Minister for Mental Health and Older People Mary Butler has announced new funding for Seeking Safety Ireland.

This programme previously received pilot funding through the Women’s Health Fund, and the announcement of permanent funding today ensures that this programme can continue its work on a recurring basis.

The allocation is part of a suite of supports funded under the additional €10 million funding allocation for mental health announced by Minister Butler in January.

The Seeking Safety Programme is an internationally recognised manual for establishing safety in the lives of women with a dual diagnosis.

Seeking Safety Ireland is rolling out the Seeking Safety Programme to women in Ireland who were experiencing the dual diagnosis of mental health difficulties and addiction, in addition to domestic and sexual gender-based violence and associated issues.

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Minister Butler said:

I am really pleased to provide new funding for this excellent programme, which supports women in very difficult situations.

The majority of women engaging with Seeking Safety Ireland have a life-long history of trauma.

Many have a family and a personal history of addiction, mental health difficulties and in some cases have experienced physical and sexual abuse.

This new funding will allow this vital work to continue.

 

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Led by the Health Service Executive’s (HSE) National Clinical Programme for Dual Diagnosis, Seeking Safety Ireland consists of seven community projects specialising in working with women with dual diagnosis. Lived experience is central to the design of this peer led, recovery-oriented programme.

The recent evaluation of Seeking Safety Ireland reported that, in its first nine months, this programme engaged with 317 women, delivering 245 group and 145 individual sessions.

It was scaled up quickly, with a 78% increase in the number of sessions delivered across six months.

 

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Minister Butler continued:

It has been a key priority for me to ensure continued investment in National Clinical Programmes, including Dual Diagnosis. Seeking Safety Ireland provide extremely valuable supports to women with a dual diagnosis to help them establish safety in their lives and prepare them for recovery.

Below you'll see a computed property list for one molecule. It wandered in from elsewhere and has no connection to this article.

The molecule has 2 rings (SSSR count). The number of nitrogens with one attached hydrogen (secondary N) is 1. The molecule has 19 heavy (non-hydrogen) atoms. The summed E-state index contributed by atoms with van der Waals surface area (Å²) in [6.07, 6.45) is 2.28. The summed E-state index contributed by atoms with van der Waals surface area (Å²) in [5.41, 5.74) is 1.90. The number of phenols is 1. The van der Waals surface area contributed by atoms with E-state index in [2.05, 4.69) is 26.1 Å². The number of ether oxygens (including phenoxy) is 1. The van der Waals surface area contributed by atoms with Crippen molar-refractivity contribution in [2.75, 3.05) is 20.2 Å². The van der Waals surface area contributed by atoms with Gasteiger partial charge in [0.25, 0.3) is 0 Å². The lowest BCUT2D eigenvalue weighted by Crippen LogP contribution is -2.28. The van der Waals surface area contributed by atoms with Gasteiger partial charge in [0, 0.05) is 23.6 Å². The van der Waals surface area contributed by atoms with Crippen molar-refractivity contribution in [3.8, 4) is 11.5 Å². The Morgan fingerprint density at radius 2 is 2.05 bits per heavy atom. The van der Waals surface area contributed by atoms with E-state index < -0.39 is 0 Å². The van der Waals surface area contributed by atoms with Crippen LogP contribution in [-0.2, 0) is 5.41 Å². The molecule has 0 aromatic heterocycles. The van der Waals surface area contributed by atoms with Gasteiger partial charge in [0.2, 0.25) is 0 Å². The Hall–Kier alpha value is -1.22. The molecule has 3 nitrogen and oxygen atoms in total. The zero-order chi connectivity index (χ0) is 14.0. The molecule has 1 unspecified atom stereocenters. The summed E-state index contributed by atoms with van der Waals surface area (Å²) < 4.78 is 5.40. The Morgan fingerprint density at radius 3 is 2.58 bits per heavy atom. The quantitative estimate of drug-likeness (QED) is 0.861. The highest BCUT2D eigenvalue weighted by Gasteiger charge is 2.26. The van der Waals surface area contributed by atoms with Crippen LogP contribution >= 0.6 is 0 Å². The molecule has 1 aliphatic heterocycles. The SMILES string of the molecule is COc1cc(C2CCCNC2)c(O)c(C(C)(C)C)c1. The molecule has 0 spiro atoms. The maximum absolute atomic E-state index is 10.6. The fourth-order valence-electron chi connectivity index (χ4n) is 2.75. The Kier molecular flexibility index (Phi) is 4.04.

It is so important that the work of our mental health services is informed by lived experience.

Lived experience is central to the design, implementation and evaluation of Seeking Safety.

This demonstrates that a peer-led, recovery oriented programme that takes account of lived experience can make a real difference to vulnerable people in our society.

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Barbara Condon, CEO of Ruhama said:

Seeking Safety Ireland (SSI) warmly welcomes Minister Butler’s announcement of recurring funding for this very important programme.

This is a partnership between the HSE and seven community partners (Red Door, Saol, Ruhama, Ballyfermot Star, Sophia, Roscommon Women’s Network and Star Ballymun).

This is great news and will be of huge benefit in supporting some of society’s most vulnerable and hidden women.

SSI is an evidence-based coping skills approach to support women who have experienced trauma and addiction with a focus on Domestic, Sexual Gender-Based Violence.

In the initial 18-month pilot phase the programme has supported over 400 women in Dublin, Roscommon and Louth.

Key to the programme’s success is the involvement and employment of peer workers with lived experience who greatly enhance what seeking safety is all about.

We look forward to the expansion and future growth of this evidence-based programme regionally and nationally.

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